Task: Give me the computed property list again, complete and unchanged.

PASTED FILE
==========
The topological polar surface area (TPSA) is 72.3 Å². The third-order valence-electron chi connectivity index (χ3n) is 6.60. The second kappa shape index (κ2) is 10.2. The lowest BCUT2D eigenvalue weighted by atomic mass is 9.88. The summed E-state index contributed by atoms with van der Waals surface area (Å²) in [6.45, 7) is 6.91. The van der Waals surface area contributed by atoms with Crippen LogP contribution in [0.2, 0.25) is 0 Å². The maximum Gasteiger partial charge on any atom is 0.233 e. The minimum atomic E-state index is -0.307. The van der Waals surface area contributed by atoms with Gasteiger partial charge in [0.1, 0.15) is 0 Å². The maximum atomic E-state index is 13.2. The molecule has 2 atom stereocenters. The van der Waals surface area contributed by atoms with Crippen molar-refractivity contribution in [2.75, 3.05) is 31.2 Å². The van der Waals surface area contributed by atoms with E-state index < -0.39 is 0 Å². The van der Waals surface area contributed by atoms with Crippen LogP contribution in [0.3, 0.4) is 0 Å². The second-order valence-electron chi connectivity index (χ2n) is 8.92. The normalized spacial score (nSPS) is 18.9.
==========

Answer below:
The topological polar surface area (TPSA) is 72.3 Å². The third-order valence-electron chi connectivity index (χ3n) is 6.60. The second kappa shape index (κ2) is 10.2. The lowest BCUT2D eigenvalue weighted by atomic mass is 9.88. The summed E-state index contributed by atoms with van der Waals surface area (Å²) in [6.45, 7) is 6.91. The van der Waals surface area contributed by atoms with Crippen LogP contribution in [0.2, 0.25) is 0 Å². The maximum Gasteiger partial charge on any atom is 0.233 e. The minimum atomic E-state index is -0.307. The van der Waals surface area contributed by atoms with Gasteiger partial charge in [0.1, 0.15) is 0 Å². The maximum atomic E-state index is 13.2. The molecule has 2 atom stereocenters. The van der Waals surface area contributed by atoms with Crippen molar-refractivity contribution in [2.75, 3.05) is 31.2 Å². The van der Waals surface area contributed by atoms with E-state index < -0.39 is 0 Å². The van der Waals surface area contributed by atoms with Crippen LogP contribution in [0.3, 0.4) is 0 Å². The second-order valence-electron chi connectivity index (χ2n) is 8.92. The normalized spacial score (nSPS) is 18.9.